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HUMAN DEVELOPMENT 1 PSYCHOLOGY 3050: Memory Development (Ch 8) Dr. Jamie Drover SN-3094, 864-8383 -- Winter Semester, 2015.

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Presentation on theme: "HUMAN DEVELOPMENT 1 PSYCHOLOGY 3050: Memory Development (Ch 8) Dr. Jamie Drover SN-3094, 864-8383 -- Winter Semester, 2015."— Presentation transcript:

1 HUMAN DEVELOPMENT 1 PSYCHOLOGY 3050: Memory Development (Ch 8) Dr. Jamie Drover SN-3094, Winter Semester, 2015

2 Representation of Knowledge Information in the long-term store can be represented in two ways (Tulving, 1985). Declarative memory: facts and events. Two types. Episodic memory: memory for episodes (explicit). Semantic memory: knowledge of language, rules, concepts, facts, and events.

3 Representation of Knowledge Nondeclarative/Procedural Memory: Knowledge of procedures that are unconscious. Can include familiar routines. AKA implicit memory as it is unavailable to conscious awareness. – Can only be assessed indirectly. Different brain areas may be responsible for different memory types. – Domain-specific

4 Representation of Knowledge Nondeclarative/Procedural Memory: Knowledge of procedures that are unconscious. Can include familiar routines. AKA implicit memory as it is unavailable to conscious awareness. – Can only be assessed indirectly. Different brain areas may be responsible for different memory types. – Domain-specific

5 Memory Development in Infancy: Preference for Novelty as an Indication of Memory Usually assessed using the habituation/ dishabituation paradigm. Researchers also use preference-for-novelty paradigms. Infants are shown a novel stimulus and a familiarized one. Preference for the novel stimulus is seen as memory for the familiar one.

6 Memory Development in Infancy: Preference for Novelty as an Indication of Memory Fagan (1973, 1974) found that 5- and 6-month-olds will show visual memories for stimuli following brief exposures. These memories can last two weeks. Spence (1996) had mothers of 1- month-olds read nursery rhymes over a 2 week period. Using the sucking rate paradigm, infants will adjust sucking rate to hear the familiar rhyme even after a 3 day delay.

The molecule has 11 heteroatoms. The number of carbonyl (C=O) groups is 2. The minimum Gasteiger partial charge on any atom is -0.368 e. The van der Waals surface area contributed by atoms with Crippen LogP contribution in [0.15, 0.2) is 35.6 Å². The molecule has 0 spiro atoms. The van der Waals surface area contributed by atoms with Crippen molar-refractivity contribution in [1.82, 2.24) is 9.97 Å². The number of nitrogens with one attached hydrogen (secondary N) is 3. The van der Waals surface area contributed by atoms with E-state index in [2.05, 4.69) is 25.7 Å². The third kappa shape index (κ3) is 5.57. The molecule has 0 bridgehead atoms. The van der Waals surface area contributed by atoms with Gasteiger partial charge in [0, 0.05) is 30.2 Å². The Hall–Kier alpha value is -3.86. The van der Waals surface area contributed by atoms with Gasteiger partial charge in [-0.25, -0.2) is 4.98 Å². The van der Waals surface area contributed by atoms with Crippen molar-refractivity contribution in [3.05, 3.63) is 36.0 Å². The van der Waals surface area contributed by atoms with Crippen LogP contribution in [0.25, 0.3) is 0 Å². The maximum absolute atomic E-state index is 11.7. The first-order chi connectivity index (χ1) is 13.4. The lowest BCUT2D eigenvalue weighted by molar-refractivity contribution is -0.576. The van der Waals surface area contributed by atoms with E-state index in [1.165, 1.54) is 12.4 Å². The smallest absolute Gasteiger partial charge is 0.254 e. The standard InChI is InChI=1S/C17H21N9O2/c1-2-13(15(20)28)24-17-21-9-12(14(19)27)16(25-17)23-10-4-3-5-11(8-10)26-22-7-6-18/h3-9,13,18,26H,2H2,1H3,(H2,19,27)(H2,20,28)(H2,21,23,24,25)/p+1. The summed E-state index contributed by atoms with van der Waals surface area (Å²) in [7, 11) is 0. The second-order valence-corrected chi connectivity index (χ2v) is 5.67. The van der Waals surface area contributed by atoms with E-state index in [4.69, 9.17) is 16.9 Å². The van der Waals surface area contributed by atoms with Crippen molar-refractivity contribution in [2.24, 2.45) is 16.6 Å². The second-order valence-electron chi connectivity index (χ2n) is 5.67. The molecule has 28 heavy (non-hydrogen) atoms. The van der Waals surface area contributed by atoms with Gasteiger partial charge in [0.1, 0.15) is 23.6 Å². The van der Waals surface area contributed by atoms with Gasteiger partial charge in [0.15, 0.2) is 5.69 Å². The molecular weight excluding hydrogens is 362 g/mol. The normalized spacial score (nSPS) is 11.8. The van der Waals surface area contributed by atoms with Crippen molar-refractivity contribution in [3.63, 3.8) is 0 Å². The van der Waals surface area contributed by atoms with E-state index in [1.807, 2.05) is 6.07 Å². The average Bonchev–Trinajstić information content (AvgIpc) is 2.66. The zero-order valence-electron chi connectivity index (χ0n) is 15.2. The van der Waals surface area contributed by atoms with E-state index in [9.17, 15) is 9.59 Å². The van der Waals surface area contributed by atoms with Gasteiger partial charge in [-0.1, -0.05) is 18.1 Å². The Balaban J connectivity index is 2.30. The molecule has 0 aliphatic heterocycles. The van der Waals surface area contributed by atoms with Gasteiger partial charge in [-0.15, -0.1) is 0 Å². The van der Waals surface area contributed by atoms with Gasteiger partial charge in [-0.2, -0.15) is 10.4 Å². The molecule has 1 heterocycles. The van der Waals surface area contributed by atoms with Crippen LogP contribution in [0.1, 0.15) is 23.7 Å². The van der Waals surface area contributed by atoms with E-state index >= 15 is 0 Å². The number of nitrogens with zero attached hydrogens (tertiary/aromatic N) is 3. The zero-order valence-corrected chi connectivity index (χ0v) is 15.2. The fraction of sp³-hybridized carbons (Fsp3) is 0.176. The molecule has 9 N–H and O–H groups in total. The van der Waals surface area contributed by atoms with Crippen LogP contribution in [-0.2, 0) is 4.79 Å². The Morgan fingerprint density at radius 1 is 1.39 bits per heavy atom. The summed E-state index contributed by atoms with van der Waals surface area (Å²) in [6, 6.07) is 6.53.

7 Memory Development in Infancy: Conjugate Reinforcement Procedure Rovee-Collier (1999) tied a ribbon to an infant’s ankle and connected it to a mobile.

8 Memory Development in Infancy: Conjugate Reinforcement Procedure In the first 3 minutes, the ribbon is not connected to the mobile (baseline nonreinforcement). In the next 9 minutes, the ribbon and mobile are connected. Following delays, infants are placed back in the crib and their foot is connected to the ribbon. If they show a high kicking rate, it reflects memory.

9 Memory Development in Infancy: Conjugate Reinforcement Procedure 3-month-olds were tested using this procedure. They showed no forgetting after 8 days. In related research, 8-week-olds showed that they could retain these memories for 2 weeks. Rovee-Collier has also focused on the role of context in memory – How similar must the learning environment and testing environment be to remember?

10 Memory Development in Infancy: Conjugate Reinforcement Procedure Infants were seated in a playpen with a very distinctive cloth. Infants underwent the standard kicking training. For the test, infants could be placed in the same context (same cloth) or in a different context (different cloth). When in the same context, infants demonstrate far better retention.

11 Older infants have been tested with the train task. Infants sit in front of a miniature train set and learn that they can move the train around by pressing a lever. Infants are tested after a delay by sitting in front of the lever which is now not connected to the train. Memory Development in Infancy: Conjugate Reinforcement Procedure

12 How Long Do Infants’ Memories Last? Infants’ memories last longer with age.

13 Deferred Imitation Infants’ long-term memory has been tested using deferred imitation. Imitating a model after a significant delay. Infants can remember novel actions for as long as one year. Bauer (2002) tested infants with a 3-step task. – Placed a bar across two posts – Hung a plate from the bar – Struck the plate with a mallet (p. 311)

14 How Long Do Infants’ Memories Last? Following delays (1-12 months), infants were given the materials and tested for deferred imitation (see Table 8-5, p. 312). – Rate of deferred imitation was higher in older children. – Older children can handle longer delays.

15 How Long Do Infants’ Memories Last? Deferred imitation likely relies on several brain areas – hippocampus, prefrontal cortex, structures within the temporal lobe. – The hippocampus underlies the earliest deferred imitation. – To retain information following long delays, these areas need to mature and coalesce.

16 Infantile Amnesia The inability to recall information from early childhood. – We are unable to remember events that happened before we were 3.5 or 4 years of age. We lack autobiographical memories. – Personal and long-lasting memories which are the basis for one’s personal life history. Usher and Neisser (1993) found that the earliest memory for college students was about 2 years of age.